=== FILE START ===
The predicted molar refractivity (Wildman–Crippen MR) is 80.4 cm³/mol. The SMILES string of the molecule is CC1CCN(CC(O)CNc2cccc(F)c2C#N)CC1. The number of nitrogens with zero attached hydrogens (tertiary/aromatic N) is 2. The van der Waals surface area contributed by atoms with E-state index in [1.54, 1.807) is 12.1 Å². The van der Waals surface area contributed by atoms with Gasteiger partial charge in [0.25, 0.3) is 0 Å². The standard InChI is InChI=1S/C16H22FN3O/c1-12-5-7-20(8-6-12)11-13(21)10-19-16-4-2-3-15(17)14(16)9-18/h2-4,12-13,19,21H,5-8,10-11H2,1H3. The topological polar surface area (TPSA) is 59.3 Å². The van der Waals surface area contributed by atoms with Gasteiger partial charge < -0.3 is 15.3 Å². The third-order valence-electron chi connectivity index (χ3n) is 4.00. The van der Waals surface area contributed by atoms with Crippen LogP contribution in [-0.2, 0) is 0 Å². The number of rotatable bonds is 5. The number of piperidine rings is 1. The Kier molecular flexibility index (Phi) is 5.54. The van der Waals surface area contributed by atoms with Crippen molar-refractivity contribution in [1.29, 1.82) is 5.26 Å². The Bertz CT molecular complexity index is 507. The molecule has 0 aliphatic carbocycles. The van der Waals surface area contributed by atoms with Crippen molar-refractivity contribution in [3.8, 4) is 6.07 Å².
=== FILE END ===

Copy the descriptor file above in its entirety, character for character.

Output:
The predicted molar refractivity (Wildman–Crippen MR) is 80.4 cm³/mol. The SMILES string of the molecule is CC1CCN(CC(O)CNc2cccc(F)c2C#N)CC1. The number of nitrogens with zero attached hydrogens (tertiary/aromatic N) is 2. The van der Waals surface area contributed by atoms with E-state index in [1.54, 1.807) is 12.1 Å². The van der Waals surface area contributed by atoms with Gasteiger partial charge in [0.25, 0.3) is 0 Å². The standard InChI is InChI=1S/C16H22FN3O/c1-12-5-7-20(8-6-12)11-13(21)10-19-16-4-2-3-15(17)14(16)9-18/h2-4,12-13,19,21H,5-8,10-11H2,1H3. The topological polar surface area (TPSA) is 59.3 Å². The van der Waals surface area contributed by atoms with Gasteiger partial charge < -0.3 is 15.3 Å². The third-order valence-electron chi connectivity index (χ3n) is 4.00. The van der Waals surface area contributed by atoms with Crippen LogP contribution in [-0.2, 0) is 0 Å². The number of rotatable bonds is 5. The number of piperidine rings is 1. The Kier molecular flexibility index (Phi) is 5.54. The van der Waals surface area contributed by atoms with Crippen molar-refractivity contribution in [1.29, 1.82) is 5.26 Å². The Bertz CT molecular complexity index is 507. The molecule has 0 aliphatic carbocycles. The van der Waals surface area contributed by atoms with Crippen molar-refractivity contribution in [3.8, 4) is 6.07 Å².